I don’t know exactly what prompted me to get Professor Layton and the Curious Village (2008) for the Nintendo DS. In late 2008, I remember seeing a review for it on X-Play and it seemed highly enjoyable, but…puzzles? I’m not so good at those, and I don’t mean the actual cardboard puzzles that come in boxes and will forever perpetuate the legacy of Thomas Kinkade (RIP). I mean brain teasers, logic puzzles, movement or slide puzzles, mathematical quizzes, or anything that requires the use of my overtaxed left brain. But the Curious Village, with its droll humor and unusual look, had wormed its way into my mind. Okay so that worm had to sit around, feast on thought compost, and wait for almost a year until I saw the game on sale at our local Gamestop and decided to by it, but still.
Professor Layton and the Curious Village (PLCV) told the very British story of the aforementioned professor and his odd, youthful companion Luke’s adventures in the curious village of St. Mystere where, at the behest of one of the town’s denizens, they were to retrieve a certain “very special item.” (Doing my best to not be spolier-y.) The player’s progress through the village was measured by the completion of puzzles. This base play was accompanied by some fantastically animated cut scenes they were kind of a mix of European animation and low-key anime. The game used both DS screens to their fullest, with most of the action being on the bottom screen and necessary information being displayed on the top screen. The game possessed 120 puzzles and a limited number of hints for each puzzle could also be bought using coins that were collected in each level.
What initially caught my eye about PLCV was its style. The trailer made it look like an animated movie. All the characters were fully voiced (no Mario “woo-hoos!” or Lego game grunts here) and interacted with each other, both in the game and through the cut scenes. The controls were unique, incorporating both action movements and puzzle solving using the DS’s stylus. It seemed like a fine investment…and it mostly was.
Despite my perceived limitations, I really enjoyed playing through PLCV, but some of those puzzles…man. Some of them were just damn frustrating. Especially the sliding puzzles in which you had to slide blocks or obstacles around in order to free an object. Honestly, I’m not much of a cheater when it comes to video games. I’ll check the occasional walkthrough if I get really stuck; but when it came to PLCV, I was a blatant rogue. This blog became my best friend and me and the internet became a little closer.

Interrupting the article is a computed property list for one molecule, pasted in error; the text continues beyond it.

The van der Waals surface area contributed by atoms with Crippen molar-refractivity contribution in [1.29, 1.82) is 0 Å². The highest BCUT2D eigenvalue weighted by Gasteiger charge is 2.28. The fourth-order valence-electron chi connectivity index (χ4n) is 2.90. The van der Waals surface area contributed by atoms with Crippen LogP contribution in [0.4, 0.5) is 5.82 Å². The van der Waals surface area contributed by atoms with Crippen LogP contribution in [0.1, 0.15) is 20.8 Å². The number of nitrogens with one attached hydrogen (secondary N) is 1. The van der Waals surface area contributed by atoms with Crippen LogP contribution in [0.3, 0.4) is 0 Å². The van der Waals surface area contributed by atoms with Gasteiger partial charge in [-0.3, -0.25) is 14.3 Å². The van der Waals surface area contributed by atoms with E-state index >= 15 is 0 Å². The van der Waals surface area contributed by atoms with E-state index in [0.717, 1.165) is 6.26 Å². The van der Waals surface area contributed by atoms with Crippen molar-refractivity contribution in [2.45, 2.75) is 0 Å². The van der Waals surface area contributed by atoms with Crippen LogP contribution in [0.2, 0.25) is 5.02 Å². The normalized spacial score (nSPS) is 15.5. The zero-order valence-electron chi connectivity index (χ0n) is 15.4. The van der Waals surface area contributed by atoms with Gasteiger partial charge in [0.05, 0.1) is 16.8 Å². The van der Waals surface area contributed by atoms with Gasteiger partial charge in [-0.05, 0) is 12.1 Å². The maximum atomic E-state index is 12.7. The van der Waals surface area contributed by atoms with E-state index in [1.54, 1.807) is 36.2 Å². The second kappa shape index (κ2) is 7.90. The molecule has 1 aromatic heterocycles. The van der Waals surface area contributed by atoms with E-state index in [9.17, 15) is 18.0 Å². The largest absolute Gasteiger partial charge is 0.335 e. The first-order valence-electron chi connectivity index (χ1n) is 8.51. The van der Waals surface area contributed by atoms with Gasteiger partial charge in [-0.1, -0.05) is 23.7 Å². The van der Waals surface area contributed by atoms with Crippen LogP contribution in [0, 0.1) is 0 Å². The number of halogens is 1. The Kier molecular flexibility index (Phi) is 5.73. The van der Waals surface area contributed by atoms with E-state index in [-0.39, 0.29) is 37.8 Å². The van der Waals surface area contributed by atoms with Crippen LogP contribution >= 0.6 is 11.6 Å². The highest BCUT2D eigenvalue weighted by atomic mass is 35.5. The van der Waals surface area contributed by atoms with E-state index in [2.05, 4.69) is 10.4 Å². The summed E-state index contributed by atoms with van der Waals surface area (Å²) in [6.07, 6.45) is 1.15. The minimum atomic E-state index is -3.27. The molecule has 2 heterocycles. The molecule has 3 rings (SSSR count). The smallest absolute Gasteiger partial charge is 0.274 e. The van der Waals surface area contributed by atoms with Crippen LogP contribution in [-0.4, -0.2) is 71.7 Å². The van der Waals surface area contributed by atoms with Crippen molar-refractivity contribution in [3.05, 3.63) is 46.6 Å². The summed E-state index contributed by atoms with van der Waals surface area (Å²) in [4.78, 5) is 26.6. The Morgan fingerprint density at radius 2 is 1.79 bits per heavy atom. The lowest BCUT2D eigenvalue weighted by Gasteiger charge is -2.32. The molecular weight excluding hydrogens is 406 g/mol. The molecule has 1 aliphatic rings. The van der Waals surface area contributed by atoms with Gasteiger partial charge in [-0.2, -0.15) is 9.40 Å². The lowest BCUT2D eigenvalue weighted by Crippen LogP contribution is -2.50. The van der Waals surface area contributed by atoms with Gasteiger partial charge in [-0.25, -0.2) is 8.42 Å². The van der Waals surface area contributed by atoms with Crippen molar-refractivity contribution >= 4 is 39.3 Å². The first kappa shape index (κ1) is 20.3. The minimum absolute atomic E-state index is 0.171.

Thank you very much for introducing me to Professorlaytonwalkthrough.blogspot.com. As you probably know from the writing all over you, the Curious Village is a fun puzzle game with a bit of difficulty thrown in. Some of those puzzles are really meant to stretch one’s grey matter, eh? Well, my grey matter seemed to be doing just fine with the game, until I hit #97: Princess in a Box 1. This puzzle…oh how shall I put this delicately?… This puzzle sucked royal otter balls. I tried to remove the red block, and nearly had an stroke while doing so. Why would Professor Layton want to hurt me so? Is it because he is tortured by having to be accompanied by Luke, with his questionable “boyish” nature, that he feels the need to cause gamers to suffer brain damage whilst solving his puzzles? If that is the case, I do feel sorry for him, but that’s no reason to take it out on me. My money is already spent. Anywho, the aforementioned blog was certainly a big help, and I am very glad that you allowed a very nice and creative person to write down all the helpful advice needed for one to make it through the Curious Village without a trip to the hospital.
P. S. You remember that one time when I searched for “Professor Layton and the Curious Village” and porn appeared in my sidebar? You should let those women know that the tag “Professor Layton and the Curious Village” is much different from “Professor Lay-a-ton and the Bi-Curious Village,” which is what I’m presuming they were going for. Just trying to pay it forward. c.
Professor Layton and the Curious Village was enjoyable, even if it meant having to careen through the dodgey yet loveable internet for help with the puzzles. You couldn’t beat the animations and renderings – amazing stuff for the DS. The amount of detail that was put into each scene of the village was truly astounding. And it felt very dimensional, even though it wasn’t. For me, though, the game lacked any replay value. At most, since you didn’t have to beat every puzzle to complete the game, you could have gone back and played all the games you missed. And I did…and I cheated some more, just to get 100%. I didn’t feel very good about myself, but dammit, I didn’t need further headaches either. I vowed to do better with the next game in the series. (And did I? Stay tuned…! *cue dramatic drum solo*)